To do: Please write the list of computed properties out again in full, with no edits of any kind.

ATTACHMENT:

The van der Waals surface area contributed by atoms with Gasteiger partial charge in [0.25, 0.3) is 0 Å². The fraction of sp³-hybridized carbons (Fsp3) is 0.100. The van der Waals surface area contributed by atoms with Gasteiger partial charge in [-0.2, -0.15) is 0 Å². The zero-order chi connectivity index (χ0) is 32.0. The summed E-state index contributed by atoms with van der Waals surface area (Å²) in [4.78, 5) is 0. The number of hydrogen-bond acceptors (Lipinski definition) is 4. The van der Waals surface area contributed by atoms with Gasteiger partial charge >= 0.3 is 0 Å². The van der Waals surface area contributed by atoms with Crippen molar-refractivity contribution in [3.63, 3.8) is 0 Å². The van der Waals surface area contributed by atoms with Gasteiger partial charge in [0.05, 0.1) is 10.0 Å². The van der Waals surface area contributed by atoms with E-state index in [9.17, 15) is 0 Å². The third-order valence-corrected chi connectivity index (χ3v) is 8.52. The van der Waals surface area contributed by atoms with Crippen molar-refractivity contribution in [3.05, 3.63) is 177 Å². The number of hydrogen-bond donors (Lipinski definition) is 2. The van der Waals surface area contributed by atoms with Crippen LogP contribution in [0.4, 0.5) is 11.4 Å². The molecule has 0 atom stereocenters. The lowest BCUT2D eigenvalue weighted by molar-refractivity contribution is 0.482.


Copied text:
The van der Waals surface area contributed by atoms with Gasteiger partial charge in [0.25, 0.3) is 0 Å². The fraction of sp³-hybridized carbons (Fsp3) is 0.100. The van der Waals surface area contributed by atoms with Gasteiger partial charge in [-0.2, -0.15) is 0 Å². The zero-order chi connectivity index (χ0) is 32.0. The summed E-state index contributed by atoms with van der Waals surface area (Å²) in [4.78, 5) is 0. The number of hydrogen-bond acceptors (Lipinski definition) is 4. The van der Waals surface area contributed by atoms with Gasteiger partial charge >= 0.3 is 0 Å². The van der Waals surface area contributed by atoms with Crippen molar-refractivity contribution in [3.63, 3.8) is 0 Å². The van der Waals surface area contributed by atoms with Gasteiger partial charge in [0.05, 0.1) is 10.0 Å². The van der Waals surface area contributed by atoms with E-state index in [9.17, 15) is 0 Å². The third-order valence-corrected chi connectivity index (χ3v) is 8.52. The van der Waals surface area contributed by atoms with Crippen molar-refractivity contribution in [3.05, 3.63) is 177 Å². The number of hydrogen-bond donors (Lipinski definition) is 2. The van der Waals surface area contributed by atoms with Crippen LogP contribution in [0.4, 0.5) is 11.4 Å². The molecule has 0 atom stereocenters. The lowest BCUT2D eigenvalue weighted by molar-refractivity contribution is 0.482.